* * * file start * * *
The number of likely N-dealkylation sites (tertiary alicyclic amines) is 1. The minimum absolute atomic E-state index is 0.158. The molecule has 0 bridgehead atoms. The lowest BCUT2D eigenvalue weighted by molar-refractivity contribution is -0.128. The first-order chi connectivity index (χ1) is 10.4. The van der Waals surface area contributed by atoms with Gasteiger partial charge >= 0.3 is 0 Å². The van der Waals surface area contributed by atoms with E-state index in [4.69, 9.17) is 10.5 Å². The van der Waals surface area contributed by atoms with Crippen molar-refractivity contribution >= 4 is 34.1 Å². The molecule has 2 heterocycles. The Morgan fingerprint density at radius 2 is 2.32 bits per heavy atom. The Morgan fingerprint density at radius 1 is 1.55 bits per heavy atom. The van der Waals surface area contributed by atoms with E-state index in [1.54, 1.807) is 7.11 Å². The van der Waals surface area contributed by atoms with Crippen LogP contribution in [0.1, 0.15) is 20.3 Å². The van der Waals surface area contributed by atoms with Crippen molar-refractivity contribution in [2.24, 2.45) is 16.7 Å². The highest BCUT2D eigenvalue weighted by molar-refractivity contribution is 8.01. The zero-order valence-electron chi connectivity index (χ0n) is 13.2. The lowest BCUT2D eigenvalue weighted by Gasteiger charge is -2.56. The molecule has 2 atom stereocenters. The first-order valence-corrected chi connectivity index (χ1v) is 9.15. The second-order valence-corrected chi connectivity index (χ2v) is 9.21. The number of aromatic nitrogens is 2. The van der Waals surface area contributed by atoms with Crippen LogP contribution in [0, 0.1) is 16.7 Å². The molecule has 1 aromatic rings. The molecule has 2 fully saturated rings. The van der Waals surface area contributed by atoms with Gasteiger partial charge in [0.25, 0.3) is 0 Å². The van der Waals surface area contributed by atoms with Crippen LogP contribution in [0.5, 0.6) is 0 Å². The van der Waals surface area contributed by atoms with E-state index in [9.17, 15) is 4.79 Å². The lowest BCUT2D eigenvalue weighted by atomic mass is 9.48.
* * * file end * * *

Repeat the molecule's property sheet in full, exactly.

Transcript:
The number of likely N-dealkylation sites (tertiary alicyclic amines) is 1. The minimum absolute atomic E-state index is 0.158. The molecule has 0 bridgehead atoms. The lowest BCUT2D eigenvalue weighted by molar-refractivity contribution is -0.128. The first-order chi connectivity index (χ1) is 10.4. The van der Waals surface area contributed by atoms with Gasteiger partial charge >= 0.3 is 0 Å². The van der Waals surface area contributed by atoms with E-state index in [4.69, 9.17) is 10.5 Å². The van der Waals surface area contributed by atoms with Crippen molar-refractivity contribution >= 4 is 34.1 Å². The molecule has 2 heterocycles. The Morgan fingerprint density at radius 2 is 2.32 bits per heavy atom. The Morgan fingerprint density at radius 1 is 1.55 bits per heavy atom. The van der Waals surface area contributed by atoms with E-state index in [1.54, 1.807) is 7.11 Å². The van der Waals surface area contributed by atoms with Crippen LogP contribution in [0.1, 0.15) is 20.3 Å². The van der Waals surface area contributed by atoms with Crippen molar-refractivity contribution in [2.24, 2.45) is 16.7 Å². The highest BCUT2D eigenvalue weighted by molar-refractivity contribution is 8.01. The zero-order valence-electron chi connectivity index (χ0n) is 13.2. The lowest BCUT2D eigenvalue weighted by Gasteiger charge is -2.56. The molecule has 2 atom stereocenters. The first-order valence-corrected chi connectivity index (χ1v) is 9.15. The second-order valence-corrected chi connectivity index (χ2v) is 9.21. The number of aromatic nitrogens is 2. The van der Waals surface area contributed by atoms with Crippen LogP contribution in [0, 0.1) is 16.7 Å². The molecule has 1 aromatic rings. The molecule has 2 fully saturated rings. The van der Waals surface area contributed by atoms with Gasteiger partial charge in [0.25, 0.3) is 0 Å². The van der Waals surface area contributed by atoms with Crippen LogP contribution in [0.5, 0.6) is 0 Å². The van der Waals surface area contributed by atoms with E-state index in [9.17, 15) is 4.79 Å². The lowest BCUT2D eigenvalue weighted by atomic mass is 9.48.